Ghosts Next Door

Ghosts Next Door
by Lopaka Kapanui

Jun 9, 2022

Ka'ahele 2022

This case was not part of my wheelhouse, so to speak, so I did not understand why my presence was required in the beginning.

I was called to attend and observe and not say anything. To sit literally in a corner and say nothing. As did her parents, a 13-year-old Hawaiian girl entered the office, two men in black suits and one military officer. Airforce, by his looks, and a state official of some kind. Each person regarded my presence and then focused on the girl. She was directed to sit on a chair facing everyone else as they took seats a foot away from where she sat. Three tripods with iPads attached angled themselves from three different directions toward the girl. The room was lit well enough that bright ring lights were not needed. It was the state official-looking person who began questioning the girl. The woman was not wearing a badge or a name tag to identify herself, but she started the session like this,

 "ʻIō, my name is Beatrice Fujikawa, and these gentlemen are here to listen to your words. No one is here to hurt you or anything like that. These things you claimed about yourself were posted online by some of your classmates, and that's how we heard about you; we found your information very interesting, so we wanted to ask you some questions. Is that alright?"

"You are asking me something inconsequential in its nature because I am already here in a pre-determined setting that you have previously arranged, so the point is moot," the girl replied.

Beatrice was more than taken aback; the 13-year-old Hawaiian girl rattled her cage. By her body language, Beatrice adjusted herself in her chair and huffed rather than sighed. She briefly looked at the other men and then focused on the girl. "I will be upfront with you then," the state official started. "You have made claims about being a time traveler; what makes us curious is how you claim to travel through time."

"Why?" Beatrice asked. 

"Because you are not talking about technology, but a location where a timeslip exists. Literally, a window you can walk through and then end up in a random time," Beatrice replied.

"Go on," ʻIō said.

Now clearly irritated, Beatrice leaned forward, almost hissing at the young girl, "That happens to be the exact location where we are developing the technology for time travel! We have identified what the Hawaiians call Ka ulu o Leilono and Ka ulu o Lewalo in the Moanalua area and a leina or leaping place on the west-facing point of ʻAliamanu crater! Openings to other realms. We want to know how you came by this information and how you can travel through time? Just know that before you give us any more smart assed answers, we will hold your parents here until you cooperate!"

"I will be forthcoming and tell you that the technology you speak of will be developed, billions of dollars will be invested, and you will all become rich for a time," the girl began. The people in the room looked at one another and smiled at the prospect of their project's future potential.

"What do you mean for a time?" Beatrice was bothered by the girl's last words.

"There will be one element lacking with your technology, preventing it from achieving its full potential. Which is why it will never work. The answer to that problem will be right in front of all of you, but because you'll become so greedy, you will never realize the one key element that will make everything work." ʻIō replied.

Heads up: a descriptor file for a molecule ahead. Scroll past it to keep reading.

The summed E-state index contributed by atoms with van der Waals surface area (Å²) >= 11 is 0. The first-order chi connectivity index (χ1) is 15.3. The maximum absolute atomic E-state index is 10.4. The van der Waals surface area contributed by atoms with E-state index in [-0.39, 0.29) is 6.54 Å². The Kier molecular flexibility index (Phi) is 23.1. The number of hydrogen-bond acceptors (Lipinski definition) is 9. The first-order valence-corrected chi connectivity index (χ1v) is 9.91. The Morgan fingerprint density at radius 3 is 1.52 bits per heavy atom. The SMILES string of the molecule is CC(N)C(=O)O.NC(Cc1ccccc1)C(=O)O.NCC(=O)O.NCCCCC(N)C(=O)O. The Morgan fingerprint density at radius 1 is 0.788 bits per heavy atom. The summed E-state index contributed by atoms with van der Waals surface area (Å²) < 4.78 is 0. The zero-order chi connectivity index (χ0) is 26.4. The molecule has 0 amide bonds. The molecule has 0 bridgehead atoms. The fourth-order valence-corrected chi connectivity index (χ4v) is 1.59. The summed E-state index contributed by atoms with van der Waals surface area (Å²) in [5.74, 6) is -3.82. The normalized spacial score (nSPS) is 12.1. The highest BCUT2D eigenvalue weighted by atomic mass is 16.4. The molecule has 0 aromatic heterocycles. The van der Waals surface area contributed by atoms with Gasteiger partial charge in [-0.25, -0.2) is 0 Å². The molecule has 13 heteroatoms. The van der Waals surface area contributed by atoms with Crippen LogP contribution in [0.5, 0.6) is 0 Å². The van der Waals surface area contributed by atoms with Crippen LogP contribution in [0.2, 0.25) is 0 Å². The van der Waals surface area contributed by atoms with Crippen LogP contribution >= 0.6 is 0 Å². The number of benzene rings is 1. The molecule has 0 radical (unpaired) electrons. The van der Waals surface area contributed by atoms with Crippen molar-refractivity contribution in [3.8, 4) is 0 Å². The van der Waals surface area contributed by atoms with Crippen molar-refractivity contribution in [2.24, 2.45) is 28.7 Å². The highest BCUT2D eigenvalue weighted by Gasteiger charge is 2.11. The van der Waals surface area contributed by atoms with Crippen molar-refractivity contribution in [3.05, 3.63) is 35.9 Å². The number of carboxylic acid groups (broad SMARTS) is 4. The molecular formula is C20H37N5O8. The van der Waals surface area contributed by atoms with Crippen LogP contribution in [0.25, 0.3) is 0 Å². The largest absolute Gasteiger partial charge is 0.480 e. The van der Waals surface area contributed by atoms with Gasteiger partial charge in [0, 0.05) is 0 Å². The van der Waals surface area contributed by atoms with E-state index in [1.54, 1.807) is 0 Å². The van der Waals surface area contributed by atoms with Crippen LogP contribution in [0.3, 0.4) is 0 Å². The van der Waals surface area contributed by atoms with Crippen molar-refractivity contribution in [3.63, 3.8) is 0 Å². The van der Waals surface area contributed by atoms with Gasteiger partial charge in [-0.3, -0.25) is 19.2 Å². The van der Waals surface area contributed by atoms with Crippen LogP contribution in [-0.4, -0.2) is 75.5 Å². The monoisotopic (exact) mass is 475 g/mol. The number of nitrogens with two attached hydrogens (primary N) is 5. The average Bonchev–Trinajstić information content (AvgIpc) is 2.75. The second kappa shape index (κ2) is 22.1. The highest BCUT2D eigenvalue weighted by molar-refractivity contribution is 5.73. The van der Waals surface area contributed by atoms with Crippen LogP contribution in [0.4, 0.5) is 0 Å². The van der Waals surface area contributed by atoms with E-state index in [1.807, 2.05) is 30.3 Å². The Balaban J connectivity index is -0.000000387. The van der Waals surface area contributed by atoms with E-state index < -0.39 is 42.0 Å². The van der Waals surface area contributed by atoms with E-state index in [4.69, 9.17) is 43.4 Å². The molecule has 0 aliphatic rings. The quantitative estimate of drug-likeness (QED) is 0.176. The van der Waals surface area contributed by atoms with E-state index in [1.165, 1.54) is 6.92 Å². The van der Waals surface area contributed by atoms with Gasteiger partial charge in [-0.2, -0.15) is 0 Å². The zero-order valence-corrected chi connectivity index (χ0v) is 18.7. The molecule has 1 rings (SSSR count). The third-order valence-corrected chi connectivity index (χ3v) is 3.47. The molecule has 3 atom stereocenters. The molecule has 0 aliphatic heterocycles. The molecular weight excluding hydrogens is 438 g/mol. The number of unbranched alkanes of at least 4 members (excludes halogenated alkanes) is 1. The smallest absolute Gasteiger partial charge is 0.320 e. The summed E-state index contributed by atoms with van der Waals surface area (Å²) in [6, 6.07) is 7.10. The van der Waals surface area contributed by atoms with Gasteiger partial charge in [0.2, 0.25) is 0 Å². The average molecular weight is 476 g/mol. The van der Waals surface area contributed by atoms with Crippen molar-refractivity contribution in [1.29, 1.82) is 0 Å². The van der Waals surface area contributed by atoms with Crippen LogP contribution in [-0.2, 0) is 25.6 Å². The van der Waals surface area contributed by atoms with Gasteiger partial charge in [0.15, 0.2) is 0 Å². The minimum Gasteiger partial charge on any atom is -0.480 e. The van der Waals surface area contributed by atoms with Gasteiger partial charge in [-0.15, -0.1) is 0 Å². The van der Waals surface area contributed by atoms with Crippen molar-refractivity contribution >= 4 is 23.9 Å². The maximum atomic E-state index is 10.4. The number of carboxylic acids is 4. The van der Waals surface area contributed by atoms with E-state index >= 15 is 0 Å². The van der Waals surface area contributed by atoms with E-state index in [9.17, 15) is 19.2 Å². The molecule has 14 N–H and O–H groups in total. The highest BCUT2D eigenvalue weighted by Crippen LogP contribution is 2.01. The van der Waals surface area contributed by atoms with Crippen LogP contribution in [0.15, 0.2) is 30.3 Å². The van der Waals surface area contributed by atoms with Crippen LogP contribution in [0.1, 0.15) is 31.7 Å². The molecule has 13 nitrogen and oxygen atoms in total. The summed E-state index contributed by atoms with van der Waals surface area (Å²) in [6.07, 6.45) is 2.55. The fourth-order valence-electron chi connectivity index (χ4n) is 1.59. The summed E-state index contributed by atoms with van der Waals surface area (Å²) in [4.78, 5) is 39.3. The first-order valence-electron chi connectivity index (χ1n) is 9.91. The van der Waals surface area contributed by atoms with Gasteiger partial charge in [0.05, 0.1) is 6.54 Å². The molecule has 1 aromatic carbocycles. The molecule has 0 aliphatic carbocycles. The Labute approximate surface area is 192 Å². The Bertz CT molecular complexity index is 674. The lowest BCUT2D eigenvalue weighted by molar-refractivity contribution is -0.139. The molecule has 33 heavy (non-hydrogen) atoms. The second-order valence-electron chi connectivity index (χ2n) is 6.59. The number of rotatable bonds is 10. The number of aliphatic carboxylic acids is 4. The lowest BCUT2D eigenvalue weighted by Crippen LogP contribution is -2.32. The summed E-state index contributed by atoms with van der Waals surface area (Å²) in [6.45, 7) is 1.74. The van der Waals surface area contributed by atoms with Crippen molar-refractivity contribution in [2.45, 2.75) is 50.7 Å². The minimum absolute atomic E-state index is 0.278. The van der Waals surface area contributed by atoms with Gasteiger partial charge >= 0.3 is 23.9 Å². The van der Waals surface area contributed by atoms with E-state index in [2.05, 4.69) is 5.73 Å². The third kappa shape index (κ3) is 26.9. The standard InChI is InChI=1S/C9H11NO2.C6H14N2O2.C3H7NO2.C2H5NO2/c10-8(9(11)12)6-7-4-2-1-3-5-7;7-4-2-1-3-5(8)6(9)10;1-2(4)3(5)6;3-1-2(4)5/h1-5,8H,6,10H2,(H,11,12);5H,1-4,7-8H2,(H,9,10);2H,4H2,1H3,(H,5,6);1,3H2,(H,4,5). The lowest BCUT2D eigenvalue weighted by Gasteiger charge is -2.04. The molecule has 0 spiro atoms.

"What is that element?!" Beatrice screamed. "Tell us right now!"

Unbothered by Beatrices' outburst, ʻIō said, "It is why my parents and I can travel through time at will."

With that, ʻIō and her parents faded into nothing. I was mindful enough to follow my instincts and leave the room right then because as the three faded into nothing, they took all the air in the space with them. Beatrice and her cohorts fell to the floor, gasping, nearly choking to death before the air returned. I went straight home, packed my things, and disappeared somewhere in the Midwest to acclimate myself to a First Nations community. What did they need me for? A token Hawaiian maybe to give their claims validation?



The openings and the one leaping place were lit by the bright flood lights that illuminated what appeared to be a massive satellite dome. The powering-up process could be heard from the north shore and as far as Sandy Beach. The project was a blight on the community and proved to be of no benefit to the history of mankind as was promised. The element of time travel would not work no matter how much the government tried, time and time again. 

"All they needed was the very thing they refused to consider so that all this could work," ʻIō mused. "They only cared about technology, not the cultural and spiritual element."

"That's right," her mother agreed.

Her father agreed as well. "They needed a Hawaiian."


17A Productions Presents

Lopaka Kapanui at Hawaii Theatre

A LIVE and IN-PERSON storytelling concert at the historic Hawaii Theatre. This master storyteller is one of Hawaii’s most popular teller of tales and has been in the business of scaring people for more than 20 years. Lopaka is terrifically skilled at provoking that sudden chill going down one’s back or causing the small hairs on your arms to stand up. Chicken skin is what we call it in Hawai‘i. Others might refer to it as chills or goosebumps. Sharing real accounts of Hawaii’s supernatural culture, Lopaka often leaves audience members questioning the darkness on their drive home and anxiously leaving the light on at bedtime.


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